The java.util.Scanner class is a handy way to get input from the console. To do so, you will declare a variable like this:
However, IDEs like Eclipse will often issue a warning that you have a "Resource leak: 'kbd' is never closed"
You might be tempted to get rid of this warning by calling the Scanner.close() method when you're done using the Scanner. Here are some things we've seen people do (note that these are things you SHOULD NOT DO):
We've also seen people take the extra step to wrap a try-finally statement around the code that uses Scanner:
You might even try to use the fact that Scanner implements the Closeable interface and use it with a try-with-resources statement, like so:
Reason for not doing any of the above: Since the System.in object is opened by the JVM, you should leave it to the JVM to close it. If you close it and later on try to use System.in for any other reason, then you'll probably be surprised that you no longer can. Therefore, when it comes to closing a Scanner that is tied to System.in, DON'T. Leaving the closing of System.in to the JVM.
(Thanks to member Omkar Shetkar for pointing this out in this post)
How do I get rid of the warning then?
Here are a few approaches you can take to deal with this type of warning:
1. Just ignore these kinds of warnings. You probably have other real and more pressing problems to address anyway. The downside to this approach is that there's a danger in getting into a habit of ignoring warnings. Some warnings are legitimate and should be addressed. However, if you have more warnings that can be safely ignored than not, these will make it harder to see the warnings that you should address. If you choose to ignore the former, make sure you stay on top of the latter.
2. Suppress the warning with an annotation. You can use the @SuppressWarnings("resource") annotation to get rid of the warning. Put the annotation above the method where the Scanner is declared, like so:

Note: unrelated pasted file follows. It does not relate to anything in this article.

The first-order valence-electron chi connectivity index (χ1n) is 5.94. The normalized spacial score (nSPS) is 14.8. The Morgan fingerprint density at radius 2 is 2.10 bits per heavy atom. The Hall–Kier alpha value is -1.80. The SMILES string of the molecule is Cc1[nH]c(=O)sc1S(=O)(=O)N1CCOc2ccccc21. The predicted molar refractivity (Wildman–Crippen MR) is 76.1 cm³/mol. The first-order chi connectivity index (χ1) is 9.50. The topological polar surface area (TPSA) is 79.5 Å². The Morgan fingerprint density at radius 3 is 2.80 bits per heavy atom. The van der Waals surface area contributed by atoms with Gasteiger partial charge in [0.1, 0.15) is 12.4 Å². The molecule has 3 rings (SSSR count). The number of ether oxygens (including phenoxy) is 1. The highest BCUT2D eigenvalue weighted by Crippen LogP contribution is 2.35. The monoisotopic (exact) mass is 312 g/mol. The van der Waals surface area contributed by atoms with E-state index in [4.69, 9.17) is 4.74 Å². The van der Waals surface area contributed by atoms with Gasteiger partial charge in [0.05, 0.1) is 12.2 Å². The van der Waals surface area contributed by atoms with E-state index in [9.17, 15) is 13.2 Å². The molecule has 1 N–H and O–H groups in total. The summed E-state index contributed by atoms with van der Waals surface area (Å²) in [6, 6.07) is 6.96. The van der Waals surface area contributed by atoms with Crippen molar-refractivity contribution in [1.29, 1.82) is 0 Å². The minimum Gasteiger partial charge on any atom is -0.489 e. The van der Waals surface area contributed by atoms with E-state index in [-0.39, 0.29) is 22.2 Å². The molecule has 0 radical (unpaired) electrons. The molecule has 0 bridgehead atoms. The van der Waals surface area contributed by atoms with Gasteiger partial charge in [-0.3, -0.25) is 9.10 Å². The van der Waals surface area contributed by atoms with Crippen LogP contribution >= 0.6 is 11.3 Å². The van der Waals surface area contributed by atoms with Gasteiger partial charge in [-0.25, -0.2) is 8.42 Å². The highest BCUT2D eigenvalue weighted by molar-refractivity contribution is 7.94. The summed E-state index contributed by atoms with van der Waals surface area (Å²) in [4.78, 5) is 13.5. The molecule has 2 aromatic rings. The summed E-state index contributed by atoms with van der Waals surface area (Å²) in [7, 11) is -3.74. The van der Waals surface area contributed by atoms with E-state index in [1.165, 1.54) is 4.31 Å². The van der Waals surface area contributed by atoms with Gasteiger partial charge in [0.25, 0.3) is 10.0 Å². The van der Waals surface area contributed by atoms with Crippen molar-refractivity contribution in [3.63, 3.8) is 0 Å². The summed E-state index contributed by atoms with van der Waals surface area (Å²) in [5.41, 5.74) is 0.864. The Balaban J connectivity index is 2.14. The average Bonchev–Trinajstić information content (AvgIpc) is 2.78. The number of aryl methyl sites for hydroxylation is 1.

The downside to this approach is that you could end up with a lot of @SuppressWarnings("resource") annotations in your code, increasing the visual clutter. To most people, that's not a biggie but if you'd rather not clutter up code with this type of annotation, see the next approach.
3. Declare the Scanner variable as a class (static) field. You will not get a warning about closing the Scanner(System.in) resource if you declare it as a class field. This makes the most sense because you really only need to create a Scanner that's tied to System.in one time and use it for all console input. After all, there's only one keyboard, so why would you need more than one Scanner to get input from it? So, your code would look like this:
Notice that in the example above, the Scanner variable, kbd, is declared as private. You can declare the field as public but that will likely lead you to creating less encapsulated designs. Keeping the Scanner tied to System.in in one class that is responsible for all input from the console allows you to follow the principle of separation of concerns and keep your design encapsulated and well-factored.
Do the next thing next. That’s a pretty good rule. Read the tiny ad, that’s a pretty good rule, too.